Greater Boston Inflation Slightly Lags National Trend

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By Colin A. Young
State House News Service

Consumer prices nationwide are 3.1 percent higher than they were one year ago, but prices have not climbed quite as fast over the same span in the Greater Boston area, the U.S. Bureau of Labor Statistics said Tuesday.

The “Boston-Cambridge-Newton” region (which includes Essex, Middlesex, Norfolk, Plymouth, and Suffolk counties in Massachusetts as well as Rockingham and Strafford counties in New Hampshire) saw a 2 percent increase in the Consumer Price Index from January 2023 to January 2024, the federal Bureau of Labor Statistics said. Food prices in the region were up 4.7 percent on the year while energy prices fell 13.8 percent. Excluding both food and energy prices, the Consumer Price Index increased 3 percent over the year.

Across December and January, Greater Boston consumer prices climbed 0.7 percent, which the Bureau of Labor Statistics said reflects “higher prices for shelter and food that were partially offset by lower prices for energy.” Food prices overall were up 0.7 percent for the two months, including a 1.2 percent increase in the price of groceries and a 0.1 percent increase in the price of food outside of the home.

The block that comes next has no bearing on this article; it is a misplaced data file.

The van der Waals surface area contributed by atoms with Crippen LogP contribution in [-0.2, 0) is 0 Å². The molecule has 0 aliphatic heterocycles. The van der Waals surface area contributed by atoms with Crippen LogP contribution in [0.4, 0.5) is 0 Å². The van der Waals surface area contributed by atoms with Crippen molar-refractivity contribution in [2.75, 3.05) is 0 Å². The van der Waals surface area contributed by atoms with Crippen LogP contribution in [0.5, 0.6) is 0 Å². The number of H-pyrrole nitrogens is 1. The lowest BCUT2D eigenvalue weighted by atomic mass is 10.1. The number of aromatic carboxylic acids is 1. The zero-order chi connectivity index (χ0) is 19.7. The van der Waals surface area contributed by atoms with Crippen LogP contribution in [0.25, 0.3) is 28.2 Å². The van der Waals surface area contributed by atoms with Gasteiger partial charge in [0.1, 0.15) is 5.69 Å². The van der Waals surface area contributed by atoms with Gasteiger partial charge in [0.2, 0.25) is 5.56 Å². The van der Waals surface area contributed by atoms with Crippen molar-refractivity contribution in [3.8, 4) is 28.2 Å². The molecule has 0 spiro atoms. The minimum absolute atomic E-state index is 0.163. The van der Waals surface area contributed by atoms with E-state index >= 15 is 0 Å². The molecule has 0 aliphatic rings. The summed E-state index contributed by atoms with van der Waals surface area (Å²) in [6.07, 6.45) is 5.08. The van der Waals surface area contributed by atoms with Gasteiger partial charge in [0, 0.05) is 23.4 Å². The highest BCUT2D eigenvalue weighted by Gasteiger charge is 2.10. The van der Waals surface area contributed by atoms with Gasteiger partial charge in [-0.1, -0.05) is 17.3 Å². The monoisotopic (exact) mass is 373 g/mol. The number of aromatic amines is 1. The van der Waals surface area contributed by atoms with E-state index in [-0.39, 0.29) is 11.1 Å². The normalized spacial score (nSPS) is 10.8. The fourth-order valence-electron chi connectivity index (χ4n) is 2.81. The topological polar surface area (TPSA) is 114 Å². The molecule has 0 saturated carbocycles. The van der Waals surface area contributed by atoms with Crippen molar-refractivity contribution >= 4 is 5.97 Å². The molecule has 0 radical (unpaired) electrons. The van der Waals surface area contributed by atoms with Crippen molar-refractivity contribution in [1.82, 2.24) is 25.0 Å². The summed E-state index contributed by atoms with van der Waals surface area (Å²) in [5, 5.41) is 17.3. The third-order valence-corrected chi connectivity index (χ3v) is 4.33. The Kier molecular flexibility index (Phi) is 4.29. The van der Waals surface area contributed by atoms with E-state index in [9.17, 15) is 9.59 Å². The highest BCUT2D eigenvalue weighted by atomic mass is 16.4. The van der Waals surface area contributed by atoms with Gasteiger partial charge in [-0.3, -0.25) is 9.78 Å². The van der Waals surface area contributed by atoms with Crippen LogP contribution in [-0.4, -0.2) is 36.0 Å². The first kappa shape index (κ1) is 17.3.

Declining gas prices (down 7.8 percent across December and January) helped to push the overall price of energy down 2 percent over the last two months, despite household energy costs being up 2.1 percent (including electricity rising 4.1 percent over the two months).

Backing food and energy out of the equation for December and January, consumer prices were up 1 percent. The cost of clothes was up 5 percent and the cost of household furnishings and operations was up nearly 2 percent.

Nationally, inflation is still taking a bite out of household budgets and buying power. While prices nationally rose 3.1 percent in the last year, average hourly earnings for workers increased just 1.4 percent, the Bureau of Labor Statistics said. The agency added that the change in real average hourly earnings combined with a 1.4 percent decrease in the average workweek hours actually resulted in a 0.1 percent decrease in real average weekly earnings over the year.


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